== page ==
However, it seems fairly clear that the cops in this case should have called in a mental health professional of some sort. Of course, maybe this sort of thing happened all the time and they didn't have any available.

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so why are we warehousing people in jail who should be in the hospital?

Simple: there are over 2 million people in prison, and the cost of pharmaceuticals is already so crippling the health care system in the US that 1 in 7 cannot afford any health coverage whatsoever. Since, in a country that's all about band-aids for problems with no regard for solving the root causes, the primary treatment for mental illness is pharmaceuticals, well... We needed to shut down a lot of psych hospitals and then it turned out it's cheaper to keep these people in prison than to treat them.

This doesn't make any of this any less tragic. I'm just saying.

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Dear AirMarshall someone, say, bipolar, say is able to defer treatment by not manifesting their 'obvious' disabling condition. And the homeless- don't get me started on the homeless. What's this about British laws being better than in the States? NOt contentiously- what do they have going on, that we don't? What can we implement?

Maybe I should never ride my bicycle again so's the police can better deal with a victimized head injured case, not a victimized head injured case with a spanking new minor head injury, just asking for badness.

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This scares the shit out of me.

This could have easily been me. Here in the states and when I was traveling in Africa.

I've just been lucky and I know this.

I'm much much better than I was, though and so the chances that this could happen are probably pretty low. But it still scares me because shit happens. You can get the flu or an anxiety attack or a migraine or lose your meds somewhere for a couple days.

I think the things that we can do individually for ourselves is to carry medical information that clearly states, basically, what our issue is and who to call and why in a very clear and easily accessible place in your wallet- otherwise a medic alert.

I don't know if there is a solution other than education.

I really think that an extra five minutes may have prevented this.

the mother was trying to call repeatedly. No one would talk to the girl.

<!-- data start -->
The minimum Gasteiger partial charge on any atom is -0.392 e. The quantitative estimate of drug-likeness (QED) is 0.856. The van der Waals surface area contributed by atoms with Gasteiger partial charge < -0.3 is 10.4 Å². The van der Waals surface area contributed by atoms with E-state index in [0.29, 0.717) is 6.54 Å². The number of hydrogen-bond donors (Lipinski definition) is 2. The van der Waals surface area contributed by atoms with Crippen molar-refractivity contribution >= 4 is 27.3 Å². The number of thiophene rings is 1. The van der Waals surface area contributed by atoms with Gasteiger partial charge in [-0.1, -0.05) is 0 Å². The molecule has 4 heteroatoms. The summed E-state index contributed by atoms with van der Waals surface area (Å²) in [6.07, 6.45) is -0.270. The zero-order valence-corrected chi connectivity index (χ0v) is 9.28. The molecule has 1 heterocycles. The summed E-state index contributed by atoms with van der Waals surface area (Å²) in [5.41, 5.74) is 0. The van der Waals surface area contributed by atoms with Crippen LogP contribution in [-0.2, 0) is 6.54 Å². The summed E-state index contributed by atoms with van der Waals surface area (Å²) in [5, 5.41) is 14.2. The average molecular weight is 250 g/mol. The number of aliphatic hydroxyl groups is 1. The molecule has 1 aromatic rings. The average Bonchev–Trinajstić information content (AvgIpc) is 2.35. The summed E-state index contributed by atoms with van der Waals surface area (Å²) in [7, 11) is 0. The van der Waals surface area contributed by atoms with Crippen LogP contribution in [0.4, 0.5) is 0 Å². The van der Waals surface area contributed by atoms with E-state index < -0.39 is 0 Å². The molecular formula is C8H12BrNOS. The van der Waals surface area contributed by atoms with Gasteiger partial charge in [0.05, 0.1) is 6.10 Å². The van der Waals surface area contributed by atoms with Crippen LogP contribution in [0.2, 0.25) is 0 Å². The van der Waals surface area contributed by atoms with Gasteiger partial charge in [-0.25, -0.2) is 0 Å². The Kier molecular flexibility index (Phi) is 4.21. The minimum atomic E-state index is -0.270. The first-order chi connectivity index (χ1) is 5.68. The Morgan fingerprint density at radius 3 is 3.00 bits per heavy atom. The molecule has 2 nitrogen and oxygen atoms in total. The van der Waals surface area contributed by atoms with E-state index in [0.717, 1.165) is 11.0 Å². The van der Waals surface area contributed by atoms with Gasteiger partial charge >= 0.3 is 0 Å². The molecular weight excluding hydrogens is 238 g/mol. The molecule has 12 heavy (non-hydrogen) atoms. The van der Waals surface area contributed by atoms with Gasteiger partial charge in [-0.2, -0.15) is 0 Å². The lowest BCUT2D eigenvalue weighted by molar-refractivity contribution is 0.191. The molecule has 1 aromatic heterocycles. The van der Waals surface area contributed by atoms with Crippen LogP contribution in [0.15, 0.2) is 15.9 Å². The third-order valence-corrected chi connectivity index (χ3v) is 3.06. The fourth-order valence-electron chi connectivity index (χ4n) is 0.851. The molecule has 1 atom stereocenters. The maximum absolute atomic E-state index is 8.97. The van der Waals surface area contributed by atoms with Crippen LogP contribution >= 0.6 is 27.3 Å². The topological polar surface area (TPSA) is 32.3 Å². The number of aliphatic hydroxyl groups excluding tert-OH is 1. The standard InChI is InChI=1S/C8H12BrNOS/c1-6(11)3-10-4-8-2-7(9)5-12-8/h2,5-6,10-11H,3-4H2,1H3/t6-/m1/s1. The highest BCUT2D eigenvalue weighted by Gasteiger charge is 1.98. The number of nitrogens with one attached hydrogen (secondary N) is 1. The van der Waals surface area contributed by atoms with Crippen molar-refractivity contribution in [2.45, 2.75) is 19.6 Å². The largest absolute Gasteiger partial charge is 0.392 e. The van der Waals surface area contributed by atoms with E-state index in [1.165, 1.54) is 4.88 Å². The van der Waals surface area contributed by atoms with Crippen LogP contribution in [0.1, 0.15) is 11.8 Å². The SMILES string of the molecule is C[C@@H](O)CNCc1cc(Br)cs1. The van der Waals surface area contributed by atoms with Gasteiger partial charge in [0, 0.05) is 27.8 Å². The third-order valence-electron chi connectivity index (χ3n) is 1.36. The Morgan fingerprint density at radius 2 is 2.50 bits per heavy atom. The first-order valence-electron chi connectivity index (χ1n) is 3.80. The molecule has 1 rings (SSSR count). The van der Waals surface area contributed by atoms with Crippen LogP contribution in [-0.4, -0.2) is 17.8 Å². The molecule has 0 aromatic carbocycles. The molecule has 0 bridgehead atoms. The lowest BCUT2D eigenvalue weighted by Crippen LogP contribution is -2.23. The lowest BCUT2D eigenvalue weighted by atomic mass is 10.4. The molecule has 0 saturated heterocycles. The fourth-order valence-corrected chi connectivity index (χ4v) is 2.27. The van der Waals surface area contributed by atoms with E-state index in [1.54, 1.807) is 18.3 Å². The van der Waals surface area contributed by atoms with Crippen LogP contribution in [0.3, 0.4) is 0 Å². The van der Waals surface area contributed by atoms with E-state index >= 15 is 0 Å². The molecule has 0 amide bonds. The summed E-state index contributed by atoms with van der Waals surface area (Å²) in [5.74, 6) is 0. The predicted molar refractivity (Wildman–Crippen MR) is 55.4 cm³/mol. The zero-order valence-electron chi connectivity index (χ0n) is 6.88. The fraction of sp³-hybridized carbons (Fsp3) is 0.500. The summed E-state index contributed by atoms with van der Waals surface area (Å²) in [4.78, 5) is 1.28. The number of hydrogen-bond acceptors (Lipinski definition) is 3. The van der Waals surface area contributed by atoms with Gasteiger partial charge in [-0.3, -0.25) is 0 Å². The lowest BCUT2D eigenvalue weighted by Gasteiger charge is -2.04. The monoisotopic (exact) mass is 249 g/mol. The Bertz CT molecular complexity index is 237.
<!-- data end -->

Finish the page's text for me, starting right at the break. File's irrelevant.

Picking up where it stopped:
What should the police do?

You shouldn't sacrifice the victim in order to punish the guilty. Just because some people fake mental illness or other problems, it does not mean that all do. If the officers are so detached, they need to be retrained. Oh, no. That would cost so much money and time and blah blah blah.

Who gives a shit.

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  • 2 months later...

I have been following the Eilman case. Everybody's got a different slant. The mental health advocates say the police should have listened to Ms. Eilman. The law enforcement defenders say it's not the job of the cops to babysit. The critics of the city bureacracy point to the Eilman case as another example of government ineptitude. Of course, the white supremicists chimed in becaus a pretty little white girl got raped and (nearly) killed by a black gangbanger from the projects. That drives 'em berzerk!

I think it the police at a bare minimum should have been able to recognize enough signs of mental illness to hold this young woman in protective custody. I've known several people with bipolarity, including two of my ex-girlfriends. One they swing into the manic phase they simply cannot look out for themselves. I have personally had to extract two different bipolar sufferers from life-threatening situations.

One of my ex-girlfriends, I discovered, went off the deep end after I left her. Last person you'd expect to do so, but I found out she was working as a prostitutel. Not only that, she had a lunatic john who was stalking her and threatening her life. She had been raped several times as well. I pulled her out of her studio apartment in Boston, kept an eye on her at my place, made sure she got the medical care she needed. Then I brought her back to her parents in NH. I lost track of her shortly after. A decade later I tried to find her. I was a little too late. A few months earlier she committed suicide by jumping off a ferry boat en route to Seattle from Victoria.

When I read about Eilman, I couldn't believe how ignorant the cops could be to send a woman in her condition into the streets of Chicago's south side.

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What's this about British laws being better than in the States? NOt contentiously- what do they have going on, that we don't? What can we implement?

AFAIK, we have nothing special here. Prisoners can be referred by the police for treatment, but guess what? The police aren't trained psychiatrists, so they can't make that call. We got exactly the same problems here.

(edited by Maddy to correct the broken [ i ] italics [ /i ] tag)

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There IS a difference between the UK laws and US laws. While I have no idea whether it would have made any difference in this woman's case, I think that it sets a different tone and perhaps helps people from ending up so bad.

Without tracking down quotes the UK laws allow involuntary committement if the person is a danger to himself or others or is unable to care for themselves.